As a result, the very success of drugs in the past may be working against the drug companies now by increasing the expectations of drugs and thus creating a stronger placebo response. Furthermore,

Existing tests also may not be appropriate for diagnosing disorders like social anxiety and premenstrual dysphoria—the very types of chronic, fuzzily defined conditions that the drug industry started targeting in the ’90s, when the placebo problem began escalating. The neurological foundation of these illnesses is still being debated, making it even harder for drug companies to come up with effective treatments.

What all of these disorders have in common, however, is that they engage the higher cortical centers that generate beliefs and expectations, interpret social cues, and anticipate rewards. So do chronic pain, sexual dysfunction, Parkinson’s, and many other ailments that respond robustly to placebo treatment. To avoid investing in failure, researchers say, pharmaceutical companies will need to adopt new ways of vetting drugs that route around the brain’s own centralized network for healing.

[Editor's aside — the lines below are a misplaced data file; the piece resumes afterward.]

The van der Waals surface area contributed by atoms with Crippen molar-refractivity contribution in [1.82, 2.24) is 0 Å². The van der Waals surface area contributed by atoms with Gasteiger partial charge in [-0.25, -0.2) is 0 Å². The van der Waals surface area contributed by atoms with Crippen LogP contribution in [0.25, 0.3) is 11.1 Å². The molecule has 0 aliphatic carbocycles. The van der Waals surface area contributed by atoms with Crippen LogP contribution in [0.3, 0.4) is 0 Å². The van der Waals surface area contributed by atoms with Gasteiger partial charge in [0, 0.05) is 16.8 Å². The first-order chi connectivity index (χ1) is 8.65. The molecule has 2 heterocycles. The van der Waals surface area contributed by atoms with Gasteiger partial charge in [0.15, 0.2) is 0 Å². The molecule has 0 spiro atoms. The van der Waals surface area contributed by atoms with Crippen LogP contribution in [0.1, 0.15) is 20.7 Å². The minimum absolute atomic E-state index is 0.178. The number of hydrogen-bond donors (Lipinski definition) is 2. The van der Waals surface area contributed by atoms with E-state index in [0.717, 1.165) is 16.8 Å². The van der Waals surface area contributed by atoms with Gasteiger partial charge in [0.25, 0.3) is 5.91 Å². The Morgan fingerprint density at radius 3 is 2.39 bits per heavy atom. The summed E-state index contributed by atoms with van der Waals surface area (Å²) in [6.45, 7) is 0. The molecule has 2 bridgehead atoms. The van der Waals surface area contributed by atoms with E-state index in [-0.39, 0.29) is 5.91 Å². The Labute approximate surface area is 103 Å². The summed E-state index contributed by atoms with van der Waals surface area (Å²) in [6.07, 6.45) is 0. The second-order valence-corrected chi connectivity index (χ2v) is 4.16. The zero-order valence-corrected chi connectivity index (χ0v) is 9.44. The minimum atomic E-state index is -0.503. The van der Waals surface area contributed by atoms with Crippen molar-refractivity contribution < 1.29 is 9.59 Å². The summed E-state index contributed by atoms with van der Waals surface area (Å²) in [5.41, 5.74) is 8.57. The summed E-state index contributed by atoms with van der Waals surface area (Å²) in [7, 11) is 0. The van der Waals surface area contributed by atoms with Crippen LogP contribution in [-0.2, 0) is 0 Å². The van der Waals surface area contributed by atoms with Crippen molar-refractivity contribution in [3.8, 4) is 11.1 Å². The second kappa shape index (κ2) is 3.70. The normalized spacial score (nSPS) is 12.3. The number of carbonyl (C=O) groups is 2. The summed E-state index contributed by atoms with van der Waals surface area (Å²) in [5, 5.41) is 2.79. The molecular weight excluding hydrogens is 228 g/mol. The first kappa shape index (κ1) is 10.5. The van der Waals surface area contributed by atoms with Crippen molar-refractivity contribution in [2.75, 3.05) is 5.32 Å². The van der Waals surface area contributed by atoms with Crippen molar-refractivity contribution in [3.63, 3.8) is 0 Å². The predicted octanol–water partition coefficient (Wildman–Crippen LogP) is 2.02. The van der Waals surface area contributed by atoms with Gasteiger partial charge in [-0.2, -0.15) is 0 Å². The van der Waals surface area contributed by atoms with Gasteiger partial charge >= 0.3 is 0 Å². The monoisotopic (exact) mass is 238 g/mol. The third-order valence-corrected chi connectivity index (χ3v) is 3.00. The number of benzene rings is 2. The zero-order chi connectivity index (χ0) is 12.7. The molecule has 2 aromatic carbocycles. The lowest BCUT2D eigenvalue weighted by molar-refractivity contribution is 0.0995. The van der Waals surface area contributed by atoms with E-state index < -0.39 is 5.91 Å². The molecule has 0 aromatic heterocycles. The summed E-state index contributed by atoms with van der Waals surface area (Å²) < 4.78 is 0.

It seems like there need to be developments in two areas. One is to find better ways to test for the true effectiveness of drugs that go even beyond the current double-blind testing. What may be necessary is to incorporate ‘open/hidden’ tests where the test subjects don’t know when they being given any treatment at all, whether it be placebo or drug. This will remove the placebo effect of expectations, giving a better measure for the effectiveness of the drugs.

The second development is to learn how to better use the brain-based nature of the placebo response as part of therapy. A judicious combination of truly effective drugs and the placebo response may be an important part of the future of medicine.

POST SCRIPT: This Modern World